Just as with introductions, there are two important points to remember from the start. First, regardless of the form of conclusion, all summary remarks must meet certain required functions. Second, most conclusions will be a combination of two or more forms. There is a third point to remember about conclusions as well: Conclusions need to provide a match to the introduction, so that there is symmetry and completeness to the speech structure. Because of this, very often, the conclusion will be of the same form as the introduction. At the very least, the conclusion must refer to the introduction so there is a sense of completeness. Naturally enough, the forms of conclusions you can use and develop are similar to the forms of introductions you can use and develop.
Eloquent speech is not from lip to ear, but rather from heart to heart.
~ William Jennings Bryan
Prepare the Conclusion
The conclusion is the last part of the speech to prepare. What is common writing practice for the introduction is also true of the. As previously discussed, introductions and conclusions are similar in nature, they provide mirror images of one another, and they are often of the same type. So you complete the introduction and conclusion at the same time. You do so to make sure that both elements work together. As you prepare the conclusion, make sure as well that there are no false conclusions. You need to prepare the audience for the end of the speech—but you can only prepare them one time, and there can be only one end to the speech. By the same token, you need to make sure that the conclusion is not so abrupt or sudden that no one in the audience is aware you have completed your speech. Keep in mind as well that conclusions should comprise no more than 10% of the total speaking time.
Just as with the introduction, write out the conclusion word for word. This is your last chance to impress your audience and to make sure that they understand what you have said. Do not leave the conclusion to chance: write it out.
Success depends upon previous preparation, and without such preparation there is sure to be failure.
Do Not Include Any New Information
While it is important to present your appeal and any call to action in the conclusion, it is also important to NOT present new information in your conclusion. Remember: one of the functions of the conclusion is to prepare the audience for the end of the speech. If all of the sudden you present a new argument, new information, or a new point, you will confuse your audience.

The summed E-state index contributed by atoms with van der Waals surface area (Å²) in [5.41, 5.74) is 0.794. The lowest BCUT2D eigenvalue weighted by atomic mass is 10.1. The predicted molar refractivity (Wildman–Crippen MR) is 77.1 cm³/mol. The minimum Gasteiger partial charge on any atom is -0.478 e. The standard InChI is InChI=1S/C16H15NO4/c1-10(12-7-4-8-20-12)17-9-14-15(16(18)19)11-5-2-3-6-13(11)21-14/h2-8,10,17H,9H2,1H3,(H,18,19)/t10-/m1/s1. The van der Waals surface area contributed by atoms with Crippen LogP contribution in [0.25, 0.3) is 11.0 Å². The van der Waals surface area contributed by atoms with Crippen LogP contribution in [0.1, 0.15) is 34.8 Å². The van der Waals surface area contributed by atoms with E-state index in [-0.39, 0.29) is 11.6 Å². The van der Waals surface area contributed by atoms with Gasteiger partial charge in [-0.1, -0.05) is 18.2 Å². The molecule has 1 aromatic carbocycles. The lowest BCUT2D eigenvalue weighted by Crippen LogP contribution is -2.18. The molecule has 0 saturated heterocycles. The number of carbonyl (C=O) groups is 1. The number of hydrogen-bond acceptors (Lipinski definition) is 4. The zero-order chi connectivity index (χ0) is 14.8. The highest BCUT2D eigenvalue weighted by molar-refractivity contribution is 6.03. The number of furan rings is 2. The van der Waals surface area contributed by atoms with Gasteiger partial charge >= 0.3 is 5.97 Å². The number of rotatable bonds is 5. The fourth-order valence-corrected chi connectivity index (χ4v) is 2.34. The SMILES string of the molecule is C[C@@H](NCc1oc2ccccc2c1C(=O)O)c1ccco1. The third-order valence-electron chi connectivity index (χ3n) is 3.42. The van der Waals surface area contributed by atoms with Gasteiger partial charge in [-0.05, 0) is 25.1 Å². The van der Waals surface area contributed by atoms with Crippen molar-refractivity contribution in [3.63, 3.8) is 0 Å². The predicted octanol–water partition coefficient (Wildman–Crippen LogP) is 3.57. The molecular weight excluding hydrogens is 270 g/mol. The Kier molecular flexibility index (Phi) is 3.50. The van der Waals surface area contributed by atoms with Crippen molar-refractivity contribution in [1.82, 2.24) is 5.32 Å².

If you present new information in the conclusion, you will also lose the ability to integrate this information with the rest of the speech. Remember that all elements of the speech need to flow together. New ideas at the very end of the speech will not enhance the flow of the speech. Additionally, because you are just now bringing in this information at the end of the speech, you will have no or very little time to develop these ideas, or to provide supporting information and documentation for these ideas.
Follow the Structure
The approach of using the built-in structure of the specific introduction/conclusion technique is as equally effective with quotations, questions and startling statistics as it is with stories.
- You can use the same quotation at the end as at the beginning, but because of what we have learned in the speech, the quotation has a new and more developed meaning. You can also use a new quotation that draws a comparison and contrast to the beginning quotation, and also highlights what we have learned in the speech.
- You can use the same question at the conclusion as you did at the beginning, and regardless of whether you ask for a response or pose it as a rhetorical question (and allow the audience to consider the answer), the answer will be different because of your speech. The audience will be able to see what you have accomplished in the speech. You can also pose a new question, one that again points out what the audience has learned from your speech.
- Startling statistics, as quotations and questions, now take on new meaning because of all that you have told the audience in your speech. Reminding the audience of startling statistics should provide them with a key reminder of the main point of your speech.